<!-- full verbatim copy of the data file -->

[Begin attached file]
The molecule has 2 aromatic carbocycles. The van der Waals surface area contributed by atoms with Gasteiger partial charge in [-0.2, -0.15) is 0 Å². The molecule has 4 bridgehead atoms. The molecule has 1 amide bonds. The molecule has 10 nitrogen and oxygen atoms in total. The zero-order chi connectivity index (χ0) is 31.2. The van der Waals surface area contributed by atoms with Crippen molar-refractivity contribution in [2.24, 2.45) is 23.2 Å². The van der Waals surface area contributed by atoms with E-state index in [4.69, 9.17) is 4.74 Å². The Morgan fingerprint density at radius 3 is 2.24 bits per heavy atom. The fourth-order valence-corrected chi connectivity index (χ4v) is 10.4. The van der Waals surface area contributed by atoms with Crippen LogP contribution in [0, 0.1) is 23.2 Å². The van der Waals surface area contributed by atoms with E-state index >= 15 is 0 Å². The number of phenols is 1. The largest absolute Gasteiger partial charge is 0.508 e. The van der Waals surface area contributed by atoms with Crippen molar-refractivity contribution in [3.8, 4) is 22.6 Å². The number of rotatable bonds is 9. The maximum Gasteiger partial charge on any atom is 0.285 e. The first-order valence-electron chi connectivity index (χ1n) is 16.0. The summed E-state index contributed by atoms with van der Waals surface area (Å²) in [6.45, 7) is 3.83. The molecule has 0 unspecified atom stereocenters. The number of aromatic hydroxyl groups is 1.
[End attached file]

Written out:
The molecule has 2 aromatic carbocycles. The van der Waals surface area contributed by atoms with Gasteiger partial charge in [-0.2, -0.15) is 0 Å². The molecule has 4 bridgehead atoms. The molecule has 1 amide bonds. The molecule has 10 nitrogen and oxygen atoms in total. The zero-order chi connectivity index (χ0) is 31.2. The van der Waals surface area contributed by atoms with Crippen molar-refractivity contribution in [2.24, 2.45) is 23.2 Å². The van der Waals surface area contributed by atoms with E-state index in [4.69, 9.17) is 4.74 Å². The Morgan fingerprint density at radius 3 is 2.24 bits per heavy atom. The fourth-order valence-corrected chi connectivity index (χ4v) is 10.4. The van der Waals surface area contributed by atoms with Crippen LogP contribution in [0, 0.1) is 23.2 Å². The van der Waals surface area contributed by atoms with E-state index >= 15 is 0 Å². The number of phenols is 1. The largest absolute Gasteiger partial charge is 0.508 e. The van der Waals surface area contributed by atoms with Crippen molar-refractivity contribution in [3.8, 4) is 22.6 Å². The number of rotatable bonds is 9. The maximum Gasteiger partial charge on any atom is 0.285 e. The first-order valence-electron chi connectivity index (χ1n) is 16.0. The summed E-state index contributed by atoms with van der Waals surface area (Å²) in [6.45, 7) is 3.83. The molecule has 0 unspecified atom stereocenters. The number of aromatic hydroxyl groups is 1.